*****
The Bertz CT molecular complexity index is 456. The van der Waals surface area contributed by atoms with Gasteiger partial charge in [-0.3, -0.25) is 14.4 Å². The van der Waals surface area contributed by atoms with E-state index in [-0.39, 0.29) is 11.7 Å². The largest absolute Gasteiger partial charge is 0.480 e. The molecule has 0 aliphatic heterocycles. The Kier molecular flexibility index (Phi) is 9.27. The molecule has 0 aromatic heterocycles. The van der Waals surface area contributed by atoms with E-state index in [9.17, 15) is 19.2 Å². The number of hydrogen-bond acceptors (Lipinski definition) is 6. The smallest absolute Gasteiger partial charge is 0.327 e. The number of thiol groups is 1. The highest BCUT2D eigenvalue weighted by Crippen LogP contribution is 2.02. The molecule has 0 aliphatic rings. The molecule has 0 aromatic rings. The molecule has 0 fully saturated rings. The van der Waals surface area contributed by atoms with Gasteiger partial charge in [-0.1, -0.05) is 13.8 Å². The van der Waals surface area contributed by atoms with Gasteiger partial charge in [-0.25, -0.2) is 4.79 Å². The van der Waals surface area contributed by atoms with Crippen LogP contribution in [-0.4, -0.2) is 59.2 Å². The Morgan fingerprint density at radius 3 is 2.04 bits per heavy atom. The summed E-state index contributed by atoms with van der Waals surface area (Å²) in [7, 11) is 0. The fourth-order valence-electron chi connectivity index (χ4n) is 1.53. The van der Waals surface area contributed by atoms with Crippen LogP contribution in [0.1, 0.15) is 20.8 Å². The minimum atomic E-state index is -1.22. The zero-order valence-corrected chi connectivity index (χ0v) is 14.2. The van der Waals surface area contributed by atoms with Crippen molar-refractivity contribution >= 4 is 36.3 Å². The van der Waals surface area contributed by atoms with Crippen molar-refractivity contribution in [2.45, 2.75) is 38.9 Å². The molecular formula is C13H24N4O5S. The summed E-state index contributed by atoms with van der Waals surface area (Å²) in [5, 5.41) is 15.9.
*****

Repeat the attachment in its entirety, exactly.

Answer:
The Bertz CT molecular complexity index is 456. The van der Waals surface area contributed by atoms with Gasteiger partial charge in [-0.3, -0.25) is 14.4 Å². The van der Waals surface area contributed by atoms with E-state index in [-0.39, 0.29) is 11.7 Å². The largest absolute Gasteiger partial charge is 0.480 e. The molecule has 0 aliphatic heterocycles. The Kier molecular flexibility index (Phi) is 9.27. The molecule has 0 aromatic heterocycles. The van der Waals surface area contributed by atoms with E-state index in [9.17, 15) is 19.2 Å². The number of hydrogen-bond acceptors (Lipinski definition) is 6. The smallest absolute Gasteiger partial charge is 0.327 e. The number of thiol groups is 1. The highest BCUT2D eigenvalue weighted by Crippen LogP contribution is 2.02. The molecule has 0 aliphatic rings. The molecule has 0 aromatic rings. The molecule has 0 fully saturated rings. The van der Waals surface area contributed by atoms with Gasteiger partial charge in [-0.1, -0.05) is 13.8 Å². The van der Waals surface area contributed by atoms with Gasteiger partial charge in [-0.25, -0.2) is 4.79 Å². The van der Waals surface area contributed by atoms with Crippen LogP contribution in [-0.4, -0.2) is 59.2 Å². The Morgan fingerprint density at radius 3 is 2.04 bits per heavy atom. The summed E-state index contributed by atoms with van der Waals surface area (Å²) in [7, 11) is 0. The fourth-order valence-electron chi connectivity index (χ4n) is 1.53. The van der Waals surface area contributed by atoms with Crippen LogP contribution in [0.1, 0.15) is 20.8 Å². The minimum atomic E-state index is -1.22. The zero-order valence-corrected chi connectivity index (χ0v) is 14.2. The van der Waals surface area contributed by atoms with Crippen molar-refractivity contribution >= 4 is 36.3 Å². The van der Waals surface area contributed by atoms with Crippen molar-refractivity contribution in [2.45, 2.75) is 38.9 Å². The molecular formula is C13H24N4O5S. The summed E-state index contributed by atoms with van der Waals surface area (Å²) in [5, 5.41) is 15.9.